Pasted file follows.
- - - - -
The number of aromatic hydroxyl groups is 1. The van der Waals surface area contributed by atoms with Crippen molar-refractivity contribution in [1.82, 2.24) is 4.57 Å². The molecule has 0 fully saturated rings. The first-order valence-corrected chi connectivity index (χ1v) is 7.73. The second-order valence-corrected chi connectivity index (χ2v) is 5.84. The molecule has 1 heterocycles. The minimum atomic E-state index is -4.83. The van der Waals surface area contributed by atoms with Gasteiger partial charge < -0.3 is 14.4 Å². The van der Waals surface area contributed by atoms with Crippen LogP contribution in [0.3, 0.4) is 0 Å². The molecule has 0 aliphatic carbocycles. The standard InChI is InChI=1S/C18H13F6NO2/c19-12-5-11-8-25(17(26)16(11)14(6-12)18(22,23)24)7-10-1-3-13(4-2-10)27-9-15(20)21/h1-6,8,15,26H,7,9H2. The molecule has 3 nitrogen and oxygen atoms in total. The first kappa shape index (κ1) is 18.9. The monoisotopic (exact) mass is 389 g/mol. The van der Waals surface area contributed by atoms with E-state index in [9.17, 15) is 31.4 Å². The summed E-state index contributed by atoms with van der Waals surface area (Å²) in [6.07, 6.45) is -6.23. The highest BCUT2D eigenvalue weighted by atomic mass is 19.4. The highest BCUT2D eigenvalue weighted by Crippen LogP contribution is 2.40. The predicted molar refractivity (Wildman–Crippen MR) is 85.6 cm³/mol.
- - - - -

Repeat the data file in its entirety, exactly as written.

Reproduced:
The number of aromatic hydroxyl groups is 1. The van der Waals surface area contributed by atoms with Crippen molar-refractivity contribution in [1.82, 2.24) is 4.57 Å². The molecule has 0 fully saturated rings. The first-order valence-corrected chi connectivity index (χ1v) is 7.73. The second-order valence-corrected chi connectivity index (χ2v) is 5.84. The molecule has 1 heterocycles. The minimum atomic E-state index is -4.83. The van der Waals surface area contributed by atoms with Gasteiger partial charge < -0.3 is 14.4 Å². The van der Waals surface area contributed by atoms with Crippen LogP contribution in [0.3, 0.4) is 0 Å². The molecule has 0 aliphatic carbocycles. The standard InChI is InChI=1S/C18H13F6NO2/c19-12-5-11-8-25(17(26)16(11)14(6-12)18(22,23)24)7-10-1-3-13(4-2-10)27-9-15(20)21/h1-6,8,15,26H,7,9H2. The molecule has 3 nitrogen and oxygen atoms in total. The first kappa shape index (κ1) is 18.9. The monoisotopic (exact) mass is 389 g/mol. The van der Waals surface area contributed by atoms with E-state index in [9.17, 15) is 31.4 Å². The summed E-state index contributed by atoms with van der Waals surface area (Å²) in [6.07, 6.45) is -6.23. The highest BCUT2D eigenvalue weighted by atomic mass is 19.4. The highest BCUT2D eigenvalue weighted by Crippen LogP contribution is 2.40. The predicted molar refractivity (Wildman–Crippen MR) is 85.6 cm³/mol.